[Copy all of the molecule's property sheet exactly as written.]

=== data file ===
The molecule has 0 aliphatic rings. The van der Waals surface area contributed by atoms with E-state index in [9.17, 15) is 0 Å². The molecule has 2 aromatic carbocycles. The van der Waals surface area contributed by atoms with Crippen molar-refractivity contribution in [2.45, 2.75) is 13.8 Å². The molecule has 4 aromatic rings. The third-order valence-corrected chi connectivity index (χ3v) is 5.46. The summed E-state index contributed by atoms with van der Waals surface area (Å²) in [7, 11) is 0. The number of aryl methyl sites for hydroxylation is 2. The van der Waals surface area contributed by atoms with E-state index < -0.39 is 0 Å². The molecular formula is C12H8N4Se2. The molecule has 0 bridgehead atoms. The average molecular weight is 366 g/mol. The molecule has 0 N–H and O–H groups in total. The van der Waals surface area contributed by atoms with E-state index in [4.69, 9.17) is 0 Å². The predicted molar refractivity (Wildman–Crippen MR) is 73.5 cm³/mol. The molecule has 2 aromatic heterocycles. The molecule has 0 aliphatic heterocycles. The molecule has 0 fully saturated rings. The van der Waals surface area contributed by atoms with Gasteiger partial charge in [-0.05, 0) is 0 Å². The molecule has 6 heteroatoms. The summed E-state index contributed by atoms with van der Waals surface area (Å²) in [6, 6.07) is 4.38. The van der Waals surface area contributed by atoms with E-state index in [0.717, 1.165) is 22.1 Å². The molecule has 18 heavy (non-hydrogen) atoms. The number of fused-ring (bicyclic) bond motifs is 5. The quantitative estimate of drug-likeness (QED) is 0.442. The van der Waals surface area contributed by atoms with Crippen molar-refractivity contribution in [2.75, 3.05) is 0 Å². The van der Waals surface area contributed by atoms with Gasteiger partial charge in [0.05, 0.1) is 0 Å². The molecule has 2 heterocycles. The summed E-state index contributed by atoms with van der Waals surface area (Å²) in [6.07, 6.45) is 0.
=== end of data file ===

The molecule has 0 aliphatic rings. The van der Waals surface area contributed by atoms with E-state index in [9.17, 15) is 0 Å². The molecule has 2 aromatic carbocycles. The van der Waals surface area contributed by atoms with Crippen molar-refractivity contribution in [2.45, 2.75) is 13.8 Å². The molecule has 4 aromatic rings. The third-order valence-corrected chi connectivity index (χ3v) is 5.46. The summed E-state index contributed by atoms with van der Waals surface area (Å²) in [7, 11) is 0. The number of aryl methyl sites for hydroxylation is 2. The van der Waals surface area contributed by atoms with E-state index < -0.39 is 0 Å². The molecular formula is C12H8N4Se2. The molecule has 0 bridgehead atoms. The average molecular weight is 366 g/mol. The molecule has 0 N–H and O–H groups in total. The van der Waals surface area contributed by atoms with E-state index in [4.69, 9.17) is 0 Å². The predicted molar refractivity (Wildman–Crippen MR) is 73.5 cm³/mol. The molecule has 2 aromatic heterocycles. The molecule has 0 aliphatic heterocycles. The molecule has 0 fully saturated rings. The van der Waals surface area contributed by atoms with Gasteiger partial charge in [-0.05, 0) is 0 Å². The molecule has 6 heteroatoms. The summed E-state index contributed by atoms with van der Waals surface area (Å²) in [6, 6.07) is 4.38. The van der Waals surface area contributed by atoms with E-state index in [0.717, 1.165) is 22.1 Å². The molecule has 18 heavy (non-hydrogen) atoms. The number of fused-ring (bicyclic) bond motifs is 5. The quantitative estimate of drug-likeness (QED) is 0.442. The van der Waals surface area contributed by atoms with Crippen molar-refractivity contribution in [2.75, 3.05) is 0 Å². The van der Waals surface area contributed by atoms with Gasteiger partial charge in [0.05, 0.1) is 0 Å². The molecule has 2 heterocycles. The summed E-state index contributed by atoms with van der Waals surface area (Å²) in [6.07, 6.45) is 0.